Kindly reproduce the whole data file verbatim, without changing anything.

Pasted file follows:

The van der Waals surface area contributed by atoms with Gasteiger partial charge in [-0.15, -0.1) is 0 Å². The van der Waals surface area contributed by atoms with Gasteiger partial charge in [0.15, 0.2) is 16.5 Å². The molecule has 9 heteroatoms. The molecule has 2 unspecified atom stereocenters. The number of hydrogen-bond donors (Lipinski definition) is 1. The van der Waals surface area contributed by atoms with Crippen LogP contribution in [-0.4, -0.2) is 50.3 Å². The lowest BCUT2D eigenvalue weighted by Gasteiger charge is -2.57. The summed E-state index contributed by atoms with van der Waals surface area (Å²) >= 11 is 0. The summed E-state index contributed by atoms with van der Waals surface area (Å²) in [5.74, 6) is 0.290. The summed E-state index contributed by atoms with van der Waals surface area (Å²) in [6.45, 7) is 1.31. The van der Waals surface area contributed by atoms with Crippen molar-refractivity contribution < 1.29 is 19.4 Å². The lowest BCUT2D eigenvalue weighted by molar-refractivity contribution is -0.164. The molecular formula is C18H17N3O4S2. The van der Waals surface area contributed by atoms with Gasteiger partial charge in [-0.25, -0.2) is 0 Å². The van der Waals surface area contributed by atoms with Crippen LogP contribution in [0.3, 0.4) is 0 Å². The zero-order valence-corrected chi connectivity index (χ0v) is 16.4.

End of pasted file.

The van der Waals surface area contributed by atoms with Gasteiger partial charge in [-0.15, -0.1) is 0 Å². The van der Waals surface area contributed by atoms with Gasteiger partial charge in [0.15, 0.2) is 16.5 Å². The molecule has 9 heteroatoms. The molecule has 2 unspecified atom stereocenters. The number of hydrogen-bond donors (Lipinski definition) is 1. The van der Waals surface area contributed by atoms with Crippen LogP contribution in [-0.4, -0.2) is 50.3 Å². The lowest BCUT2D eigenvalue weighted by Gasteiger charge is -2.57. The summed E-state index contributed by atoms with van der Waals surface area (Å²) >= 11 is 0. The summed E-state index contributed by atoms with van der Waals surface area (Å²) in [5.74, 6) is 0.290. The summed E-state index contributed by atoms with van der Waals surface area (Å²) in [6.45, 7) is 1.31. The van der Waals surface area contributed by atoms with Crippen molar-refractivity contribution < 1.29 is 19.4 Å². The lowest BCUT2D eigenvalue weighted by molar-refractivity contribution is -0.164. The molecular formula is C18H17N3O4S2. The van der Waals surface area contributed by atoms with Gasteiger partial charge in [-0.25, -0.2) is 0 Å². The van der Waals surface area contributed by atoms with Crippen LogP contribution in [0.3, 0.4) is 0 Å². The zero-order valence-corrected chi connectivity index (χ0v) is 16.4.